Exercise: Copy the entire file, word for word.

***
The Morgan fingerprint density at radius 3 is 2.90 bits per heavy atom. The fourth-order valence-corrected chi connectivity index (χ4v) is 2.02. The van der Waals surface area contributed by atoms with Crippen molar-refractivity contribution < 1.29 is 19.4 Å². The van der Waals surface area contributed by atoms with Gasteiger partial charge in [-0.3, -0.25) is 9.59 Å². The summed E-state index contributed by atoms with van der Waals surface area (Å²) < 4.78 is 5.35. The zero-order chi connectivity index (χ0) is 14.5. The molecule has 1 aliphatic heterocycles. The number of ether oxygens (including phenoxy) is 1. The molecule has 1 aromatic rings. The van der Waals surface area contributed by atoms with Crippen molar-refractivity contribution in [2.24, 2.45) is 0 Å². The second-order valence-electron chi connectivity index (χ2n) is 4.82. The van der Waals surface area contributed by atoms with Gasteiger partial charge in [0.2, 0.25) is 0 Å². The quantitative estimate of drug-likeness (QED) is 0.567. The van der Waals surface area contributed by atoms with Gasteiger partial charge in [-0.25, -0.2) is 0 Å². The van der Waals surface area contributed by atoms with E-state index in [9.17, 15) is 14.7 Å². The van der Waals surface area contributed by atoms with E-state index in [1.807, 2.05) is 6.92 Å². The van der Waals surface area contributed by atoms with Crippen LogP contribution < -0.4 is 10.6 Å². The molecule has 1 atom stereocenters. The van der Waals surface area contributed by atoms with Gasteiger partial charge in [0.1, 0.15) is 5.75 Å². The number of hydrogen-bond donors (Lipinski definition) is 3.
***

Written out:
The Morgan fingerprint density at radius 3 is 2.90 bits per heavy atom. The fourth-order valence-corrected chi connectivity index (χ4v) is 2.02. The van der Waals surface area contributed by atoms with Crippen molar-refractivity contribution < 1.29 is 19.4 Å². The van der Waals surface area contributed by atoms with Gasteiger partial charge in [-0.3, -0.25) is 9.59 Å². The summed E-state index contributed by atoms with van der Waals surface area (Å²) < 4.78 is 5.35. The zero-order chi connectivity index (χ0) is 14.5. The molecule has 1 aliphatic heterocycles. The number of ether oxygens (including phenoxy) is 1. The molecule has 1 aromatic rings. The van der Waals surface area contributed by atoms with Crippen molar-refractivity contribution in [2.24, 2.45) is 0 Å². The second-order valence-electron chi connectivity index (χ2n) is 4.82. The van der Waals surface area contributed by atoms with Gasteiger partial charge in [0.2, 0.25) is 0 Å². The quantitative estimate of drug-likeness (QED) is 0.567. The van der Waals surface area contributed by atoms with Gasteiger partial charge in [-0.25, -0.2) is 0 Å². The van der Waals surface area contributed by atoms with E-state index in [9.17, 15) is 14.7 Å². The van der Waals surface area contributed by atoms with E-state index in [1.807, 2.05) is 6.92 Å². The van der Waals surface area contributed by atoms with Crippen LogP contribution < -0.4 is 10.6 Å². The molecule has 1 atom stereocenters. The van der Waals surface area contributed by atoms with Gasteiger partial charge in [0.1, 0.15) is 5.75 Å². The number of hydrogen-bond donors (Lipinski definition) is 3.